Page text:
• Send: Send a pin to other users on Pinterest or share it on social media.
  • Comment: If you have something to say about the pinned item, feel free to leave a comment.​
  • Add a photo or note: If you tried the pin (such as a recipe, a craft, etc.) then you can upload your own photo and add a comment about what you did or didn’t like.
11. How do beginners use Pinterest?

Pinterest is a highly visual virtual pinboard site that lets you “pin” or collect images from the Web. You create boards to help you categorize your images and add descriptions to remind you why you bookmarked them in the first place. (“This shade of yellow would look amazing in the foyer,” or “My nephew will love these headphones for his birthday.”) Most of these images—or pins—link back to the original website they appeared on so you can easily access them later.

When people hear “Pinterest,” they often associate it with recipes, wedding dresses, and braids (i.e. women: some studies suggest up to 80 percent of Pinterest users are female). It’s true that many pinners use the site to glean inspiration in these areas, but the social site is also flooded with teachers, universities, designers, airlines, nonprofits, businesses, real estate brokers, and news outlets that have explored other ways to use Pinterest.

Ready to find out how Pinterest can work for you? Follow us as we walk you through getting started. And of course, check out PCMag on Pinterest for tech tips, product reviews, and more.

1. Join Pinterest 

Visit pinterest.com and click Join Pinterest. It will ask you to join by connecting with Facebook or Twitter, but a third option lets you sign up using your email address.

To connect with Facebook, you need to give the app permission to access your basic info, email address, birthday, and likes. This lets the app post activity on your behalf, though you can decide whether or not your pins get reposted to Facebook. It automatically imports your Facebook photo; you can then create a username and password. Here you can uncheck or leave checked two boxes: “Follow recommended friends” and “Publish activity to Facebook Timeline.”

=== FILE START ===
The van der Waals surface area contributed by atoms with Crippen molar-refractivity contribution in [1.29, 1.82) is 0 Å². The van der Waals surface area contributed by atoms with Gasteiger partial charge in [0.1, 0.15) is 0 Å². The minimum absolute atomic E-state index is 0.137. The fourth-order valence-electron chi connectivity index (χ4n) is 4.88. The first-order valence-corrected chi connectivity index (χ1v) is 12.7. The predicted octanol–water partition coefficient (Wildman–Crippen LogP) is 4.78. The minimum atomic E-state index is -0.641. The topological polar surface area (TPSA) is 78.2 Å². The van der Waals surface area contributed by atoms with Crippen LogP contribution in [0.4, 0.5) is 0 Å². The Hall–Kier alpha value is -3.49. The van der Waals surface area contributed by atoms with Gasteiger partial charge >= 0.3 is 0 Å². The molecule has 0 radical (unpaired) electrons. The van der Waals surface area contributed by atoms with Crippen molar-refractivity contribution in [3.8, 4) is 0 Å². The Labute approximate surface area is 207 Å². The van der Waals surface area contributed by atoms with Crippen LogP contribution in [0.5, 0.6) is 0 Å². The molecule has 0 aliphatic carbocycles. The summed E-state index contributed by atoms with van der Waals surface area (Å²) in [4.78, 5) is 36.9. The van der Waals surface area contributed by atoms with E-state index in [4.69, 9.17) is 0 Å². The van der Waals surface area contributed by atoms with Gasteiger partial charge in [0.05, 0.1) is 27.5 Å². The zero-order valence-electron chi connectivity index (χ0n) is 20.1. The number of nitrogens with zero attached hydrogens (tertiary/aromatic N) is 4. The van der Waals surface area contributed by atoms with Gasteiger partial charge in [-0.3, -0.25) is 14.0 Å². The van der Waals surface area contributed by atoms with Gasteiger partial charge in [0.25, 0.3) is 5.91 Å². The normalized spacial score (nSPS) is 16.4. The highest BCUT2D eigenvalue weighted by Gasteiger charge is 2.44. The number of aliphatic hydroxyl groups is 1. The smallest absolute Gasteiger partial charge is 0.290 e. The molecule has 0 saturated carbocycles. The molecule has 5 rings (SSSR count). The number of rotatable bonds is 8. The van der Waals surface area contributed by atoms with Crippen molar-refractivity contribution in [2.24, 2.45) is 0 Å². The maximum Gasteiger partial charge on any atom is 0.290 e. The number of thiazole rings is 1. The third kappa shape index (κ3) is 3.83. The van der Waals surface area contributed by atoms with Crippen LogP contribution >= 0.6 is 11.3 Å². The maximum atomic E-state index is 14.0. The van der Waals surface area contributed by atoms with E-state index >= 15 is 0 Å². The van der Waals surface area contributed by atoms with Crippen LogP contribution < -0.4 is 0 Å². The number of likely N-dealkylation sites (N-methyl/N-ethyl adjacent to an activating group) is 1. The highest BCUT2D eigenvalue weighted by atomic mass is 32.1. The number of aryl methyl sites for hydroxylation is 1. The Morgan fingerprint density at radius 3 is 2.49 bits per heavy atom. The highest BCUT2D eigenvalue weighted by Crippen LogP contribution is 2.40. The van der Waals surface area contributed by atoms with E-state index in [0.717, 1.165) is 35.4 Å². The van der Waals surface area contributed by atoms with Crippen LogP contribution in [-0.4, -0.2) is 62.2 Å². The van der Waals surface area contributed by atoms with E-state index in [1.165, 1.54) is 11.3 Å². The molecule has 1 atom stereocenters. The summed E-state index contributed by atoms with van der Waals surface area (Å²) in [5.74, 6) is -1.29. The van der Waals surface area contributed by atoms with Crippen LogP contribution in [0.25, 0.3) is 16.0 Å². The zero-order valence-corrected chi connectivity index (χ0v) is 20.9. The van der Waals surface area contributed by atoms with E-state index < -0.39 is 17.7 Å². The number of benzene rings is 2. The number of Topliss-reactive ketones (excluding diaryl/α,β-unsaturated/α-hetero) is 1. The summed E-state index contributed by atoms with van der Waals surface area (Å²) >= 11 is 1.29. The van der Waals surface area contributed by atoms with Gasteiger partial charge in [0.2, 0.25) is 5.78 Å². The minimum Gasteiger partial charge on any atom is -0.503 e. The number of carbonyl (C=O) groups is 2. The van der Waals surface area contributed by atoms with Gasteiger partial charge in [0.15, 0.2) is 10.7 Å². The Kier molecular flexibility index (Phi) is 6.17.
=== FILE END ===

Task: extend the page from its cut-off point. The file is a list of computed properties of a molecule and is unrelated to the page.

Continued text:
By connecting with Twitter, you’re giving the app permission to read tweets from your timeline, see who you follow and follow new people, update your profile, and post tweets for you.

Not cool with these stipulations? Dive in on your own by signing up with just your email. You’ll be asked a few more questions such as your gender since that info isn’t imported from an existing social media account. Upload a profile photo and proceed. VIEW ALL PHOTOS IN GALLERY

2. Follow Some Boards 

Once you have an account, you’ll need to find fascinating boards to fill your feed. Pinterest gets you started by suggesting some. Select a category from the list such as Design, Geek, Science & Nature, and Technology among others, and then check at least five boards to continue.

These boards are just to get you going. As you navigate the site you’ll find other boards worth following. For more recommendations, see PCMag’s picks for tech boards to follow on Pinterest. Keep in mind that most accounts have multiple boards, so if you follow an account you automatically follow all its boards. You can also follow specific boards, and can unfollow a board at any time without the account being notified.